Green Lacewing – Best Solution to Your Pest Problem

Green Lacewing - Best Solution to Your Pest Problem
Green Lacewing – Best Solution to Your Pest Problem

Green lacewings are common but little-known species of beneficial insects that can be found in many different environments, including your garden. Lacewings feed on nectar, pollen, and honeydew as adults and prey on pests and their eggs as larvae. Green lacewings have a wide temperature range tolerance and can live in harmony with other beneficial insects.

Identification

Eggs

Green Lacewing Eggs
Green Lacewing Eggs
  • Green lacewing eggs are white to off-white, oval-shaped.
  • They are attached to slender stalks on the underside of leaves.

Larvae

Green Lacewing Larva Eating Aphid
Green Lacewing Larva Eating Aphid
  • Larvae of green lacewings are easy to recognize as they look like tiny alligators.
  • They are striped in brown color.
  • They have 6 legs and big jaws to catch their prey.

Adults

Adult Green Lacewing
Adult Green Lacewing
  • These insects are green in color.
  • They are insects with slender shaped body that are about 0.4 inches (10 mm) long.
  • Green lacewing adults have large eyes.
  • They have transparent, green-veined wings.
  • Green lacewings have two long antennae on their head.

Life Cycle

Green lacewings have four life stages: egg, larva, pupa, and adult. The insects can be seen throughout the year, but usually, they hibernate in winter as adults. After hibernation, the adults will lay their eggs on slender stalks attached to the underside of leaves. The female can lay from 100 up to 200 eggs in her lifetime. Eggs will be deposited singly or in small clusters near a food source for the hatched larvae to eat.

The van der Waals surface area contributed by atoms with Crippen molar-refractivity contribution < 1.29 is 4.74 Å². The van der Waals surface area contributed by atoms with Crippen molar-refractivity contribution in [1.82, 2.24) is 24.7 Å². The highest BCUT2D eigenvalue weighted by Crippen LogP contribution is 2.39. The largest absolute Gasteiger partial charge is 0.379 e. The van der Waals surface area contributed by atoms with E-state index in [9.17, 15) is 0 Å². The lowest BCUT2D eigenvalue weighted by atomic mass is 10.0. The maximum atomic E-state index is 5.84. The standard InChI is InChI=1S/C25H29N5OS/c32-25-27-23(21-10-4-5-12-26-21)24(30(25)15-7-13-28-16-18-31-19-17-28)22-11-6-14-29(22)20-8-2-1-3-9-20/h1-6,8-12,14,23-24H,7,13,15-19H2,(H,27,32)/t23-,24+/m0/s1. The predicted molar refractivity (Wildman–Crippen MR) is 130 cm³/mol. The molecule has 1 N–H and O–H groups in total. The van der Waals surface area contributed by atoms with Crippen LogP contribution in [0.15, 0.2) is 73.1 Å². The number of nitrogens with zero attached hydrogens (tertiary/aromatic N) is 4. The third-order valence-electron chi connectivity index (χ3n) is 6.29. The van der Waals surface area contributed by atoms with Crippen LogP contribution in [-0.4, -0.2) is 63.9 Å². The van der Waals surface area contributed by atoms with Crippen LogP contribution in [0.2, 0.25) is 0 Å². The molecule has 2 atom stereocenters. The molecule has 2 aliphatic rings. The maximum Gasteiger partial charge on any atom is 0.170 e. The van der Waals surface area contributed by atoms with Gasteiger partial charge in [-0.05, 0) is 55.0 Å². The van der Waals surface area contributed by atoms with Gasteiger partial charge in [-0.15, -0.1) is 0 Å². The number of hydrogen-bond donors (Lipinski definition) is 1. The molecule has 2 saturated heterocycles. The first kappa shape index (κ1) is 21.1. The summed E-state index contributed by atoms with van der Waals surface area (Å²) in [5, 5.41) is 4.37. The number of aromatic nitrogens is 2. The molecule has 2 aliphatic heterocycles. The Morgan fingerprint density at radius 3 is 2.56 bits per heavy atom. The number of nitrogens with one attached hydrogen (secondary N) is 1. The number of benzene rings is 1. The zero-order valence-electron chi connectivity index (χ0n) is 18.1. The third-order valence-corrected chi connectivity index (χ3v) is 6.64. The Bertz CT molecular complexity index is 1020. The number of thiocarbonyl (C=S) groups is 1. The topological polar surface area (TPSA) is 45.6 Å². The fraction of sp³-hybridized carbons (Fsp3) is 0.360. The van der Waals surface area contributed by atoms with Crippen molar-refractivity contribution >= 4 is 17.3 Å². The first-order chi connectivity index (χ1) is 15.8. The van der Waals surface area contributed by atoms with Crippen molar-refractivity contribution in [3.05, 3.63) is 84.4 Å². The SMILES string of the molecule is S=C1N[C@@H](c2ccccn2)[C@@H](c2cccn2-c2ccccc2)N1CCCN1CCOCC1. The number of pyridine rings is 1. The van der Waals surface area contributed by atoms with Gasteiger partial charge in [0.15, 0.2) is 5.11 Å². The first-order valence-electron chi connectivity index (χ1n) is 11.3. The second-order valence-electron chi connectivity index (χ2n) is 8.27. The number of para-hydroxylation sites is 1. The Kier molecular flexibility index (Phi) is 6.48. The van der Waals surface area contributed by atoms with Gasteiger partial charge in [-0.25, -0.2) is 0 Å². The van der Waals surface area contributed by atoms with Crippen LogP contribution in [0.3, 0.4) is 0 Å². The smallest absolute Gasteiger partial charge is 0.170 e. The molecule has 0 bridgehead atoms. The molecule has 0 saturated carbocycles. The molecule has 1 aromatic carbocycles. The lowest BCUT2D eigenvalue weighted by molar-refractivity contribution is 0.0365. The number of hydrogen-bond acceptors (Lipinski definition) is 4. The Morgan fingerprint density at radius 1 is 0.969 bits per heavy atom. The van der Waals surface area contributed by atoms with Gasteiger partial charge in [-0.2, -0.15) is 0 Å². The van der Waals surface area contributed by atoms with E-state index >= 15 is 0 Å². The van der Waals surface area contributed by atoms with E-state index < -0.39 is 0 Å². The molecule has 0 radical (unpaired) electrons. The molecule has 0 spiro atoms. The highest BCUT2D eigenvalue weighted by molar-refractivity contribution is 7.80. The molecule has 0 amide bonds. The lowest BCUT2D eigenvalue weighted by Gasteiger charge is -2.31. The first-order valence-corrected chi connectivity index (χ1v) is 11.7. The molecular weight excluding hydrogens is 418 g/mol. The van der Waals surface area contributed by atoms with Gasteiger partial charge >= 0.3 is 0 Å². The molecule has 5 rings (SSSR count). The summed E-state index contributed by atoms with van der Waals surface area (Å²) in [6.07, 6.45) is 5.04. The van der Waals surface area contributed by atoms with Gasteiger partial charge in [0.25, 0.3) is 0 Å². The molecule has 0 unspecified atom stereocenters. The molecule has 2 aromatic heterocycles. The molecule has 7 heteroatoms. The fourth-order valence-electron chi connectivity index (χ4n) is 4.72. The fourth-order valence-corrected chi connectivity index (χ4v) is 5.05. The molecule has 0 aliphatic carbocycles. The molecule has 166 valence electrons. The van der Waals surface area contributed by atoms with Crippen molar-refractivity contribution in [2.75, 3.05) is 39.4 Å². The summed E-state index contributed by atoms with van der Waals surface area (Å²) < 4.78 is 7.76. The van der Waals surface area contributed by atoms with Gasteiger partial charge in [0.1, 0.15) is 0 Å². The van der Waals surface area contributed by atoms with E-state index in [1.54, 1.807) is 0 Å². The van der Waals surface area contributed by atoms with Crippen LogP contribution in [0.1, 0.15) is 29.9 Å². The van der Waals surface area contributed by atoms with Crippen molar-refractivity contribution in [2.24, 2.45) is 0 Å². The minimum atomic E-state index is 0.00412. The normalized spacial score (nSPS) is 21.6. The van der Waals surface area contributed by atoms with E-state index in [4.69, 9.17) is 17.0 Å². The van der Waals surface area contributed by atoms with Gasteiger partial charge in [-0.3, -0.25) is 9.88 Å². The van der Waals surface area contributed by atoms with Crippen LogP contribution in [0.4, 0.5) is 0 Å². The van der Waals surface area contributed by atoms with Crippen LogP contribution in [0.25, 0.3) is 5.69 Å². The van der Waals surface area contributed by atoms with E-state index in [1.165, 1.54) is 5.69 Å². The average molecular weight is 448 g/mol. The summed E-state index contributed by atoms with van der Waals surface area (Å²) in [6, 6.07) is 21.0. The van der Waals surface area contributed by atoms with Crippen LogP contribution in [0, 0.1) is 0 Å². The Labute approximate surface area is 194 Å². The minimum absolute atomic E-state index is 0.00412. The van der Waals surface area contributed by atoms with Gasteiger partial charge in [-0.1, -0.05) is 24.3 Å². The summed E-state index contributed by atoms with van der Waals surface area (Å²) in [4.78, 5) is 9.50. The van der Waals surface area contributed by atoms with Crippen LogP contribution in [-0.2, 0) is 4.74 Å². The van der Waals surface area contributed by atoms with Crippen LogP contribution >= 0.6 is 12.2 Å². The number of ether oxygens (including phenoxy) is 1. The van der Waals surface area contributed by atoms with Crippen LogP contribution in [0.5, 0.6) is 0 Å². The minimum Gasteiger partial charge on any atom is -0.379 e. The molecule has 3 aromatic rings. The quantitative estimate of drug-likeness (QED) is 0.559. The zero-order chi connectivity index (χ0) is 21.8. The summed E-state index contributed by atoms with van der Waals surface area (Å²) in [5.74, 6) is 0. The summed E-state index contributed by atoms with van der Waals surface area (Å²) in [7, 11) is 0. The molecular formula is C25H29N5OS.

Green lacewing larvae emerge from their eggs and immediately search for prey. Larvae are voracious eaters and will consume many pests and insect eggs. Then, it will go through a couple of molts until it pupates and become an adult. The adult lacewings evolved to feed on nectar and pollen from flowers and honeydew secreted by aphids.

These insects can be found among tall grasses, shrubs, trees, and bushes. You won’t see a group of green lacewings as they are not social insects like ants or bees. Still, you will see them fly around or resting on leaves of garden plants and hedges in warm weather. [1]

Pests Control

Green lacewing larvae feed on several pests such as:

How to Attract Them to Your Garden?

Green lacewings eat nectar and pollen, so flowers are a great way to attract them. Choose flowers native to your area, as they will provide the best nutrition for native lacewings. Some plants are known to attract lacewings more than others. These are:

  • Angelica
  • Caraway
  • Coreopsis
  • Cosmos
  • Dandelions
  • Goldenrod
  • Marguerite Daisies
  • Queen Anne’s Lace
  • Tansy
  • Yarrow

Also, create shelters like insect hotels made out of untreated wood.

Interesting Facts

Lacewing Larva with Debris and Food Remains on its Back
Lacewing Larva with Debris and Food Remains on its Back
  • Lacewing larvae are voracious eaters. They eat up to 100 aphids per week.
  • Some larvae will collect and carry debris or food remains on their backs. This provides camouflage and protects them from predators.
  • The natural predators of these insects are spiders, bats, ants, dragonflies, and birds.

What to Do Next

Check out our other Beneficial Insects Guides. Read and learn more about how to identify, their benefit, and how to attract them.

Check out our  Garden Pests Guides. Read and learn about how to identify and control garden pests.

Also, check out our Gardening Guides to learn easy step-by-step tutorials.

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